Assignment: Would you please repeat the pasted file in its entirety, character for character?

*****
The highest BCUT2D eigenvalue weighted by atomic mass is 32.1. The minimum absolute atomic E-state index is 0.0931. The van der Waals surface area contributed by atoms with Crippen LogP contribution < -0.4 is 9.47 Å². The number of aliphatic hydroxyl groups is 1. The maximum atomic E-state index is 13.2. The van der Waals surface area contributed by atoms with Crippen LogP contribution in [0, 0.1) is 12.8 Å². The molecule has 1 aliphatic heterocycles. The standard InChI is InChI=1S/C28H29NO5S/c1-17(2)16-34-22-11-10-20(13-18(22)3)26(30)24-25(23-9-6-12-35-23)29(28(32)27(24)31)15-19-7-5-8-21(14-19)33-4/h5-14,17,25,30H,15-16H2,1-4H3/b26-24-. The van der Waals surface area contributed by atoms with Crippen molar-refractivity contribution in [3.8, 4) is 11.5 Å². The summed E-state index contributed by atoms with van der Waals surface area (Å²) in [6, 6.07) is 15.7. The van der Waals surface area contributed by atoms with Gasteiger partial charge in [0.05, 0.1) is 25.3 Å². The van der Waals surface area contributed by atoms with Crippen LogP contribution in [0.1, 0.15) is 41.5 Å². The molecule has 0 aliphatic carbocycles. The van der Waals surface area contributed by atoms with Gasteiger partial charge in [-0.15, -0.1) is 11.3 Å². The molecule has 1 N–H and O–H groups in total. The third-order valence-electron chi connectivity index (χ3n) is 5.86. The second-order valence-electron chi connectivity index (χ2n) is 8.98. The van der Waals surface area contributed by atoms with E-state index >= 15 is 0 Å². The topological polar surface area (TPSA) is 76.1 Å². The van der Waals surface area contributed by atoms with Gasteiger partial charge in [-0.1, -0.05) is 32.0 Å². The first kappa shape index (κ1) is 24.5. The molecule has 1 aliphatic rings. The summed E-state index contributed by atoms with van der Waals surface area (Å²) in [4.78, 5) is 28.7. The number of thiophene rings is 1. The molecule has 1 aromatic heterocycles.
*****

The highest BCUT2D eigenvalue weighted by atomic mass is 32.1. The minimum absolute atomic E-state index is 0.0931. The van der Waals surface area contributed by atoms with Crippen LogP contribution < -0.4 is 9.47 Å². The number of aliphatic hydroxyl groups is 1. The maximum atomic E-state index is 13.2. The van der Waals surface area contributed by atoms with Crippen LogP contribution in [0, 0.1) is 12.8 Å². The molecule has 1 aliphatic heterocycles. The standard InChI is InChI=1S/C28H29NO5S/c1-17(2)16-34-22-11-10-20(13-18(22)3)26(30)24-25(23-9-6-12-35-23)29(28(32)27(24)31)15-19-7-5-8-21(14-19)33-4/h5-14,17,25,30H,15-16H2,1-4H3/b26-24-. The van der Waals surface area contributed by atoms with Crippen molar-refractivity contribution in [3.8, 4) is 11.5 Å². The summed E-state index contributed by atoms with van der Waals surface area (Å²) in [6, 6.07) is 15.7. The van der Waals surface area contributed by atoms with Gasteiger partial charge in [0.05, 0.1) is 25.3 Å². The van der Waals surface area contributed by atoms with Crippen LogP contribution in [0.1, 0.15) is 41.5 Å². The molecule has 0 aliphatic carbocycles. The van der Waals surface area contributed by atoms with Gasteiger partial charge in [-0.15, -0.1) is 11.3 Å². The molecule has 1 N–H and O–H groups in total. The third-order valence-electron chi connectivity index (χ3n) is 5.86. The second-order valence-electron chi connectivity index (χ2n) is 8.98. The van der Waals surface area contributed by atoms with E-state index >= 15 is 0 Å². The topological polar surface area (TPSA) is 76.1 Å². The van der Waals surface area contributed by atoms with Gasteiger partial charge in [-0.1, -0.05) is 32.0 Å². The first kappa shape index (κ1) is 24.5. The molecule has 1 aliphatic rings. The summed E-state index contributed by atoms with van der Waals surface area (Å²) in [4.78, 5) is 28.7. The number of thiophene rings is 1. The molecule has 1 aromatic heterocycles.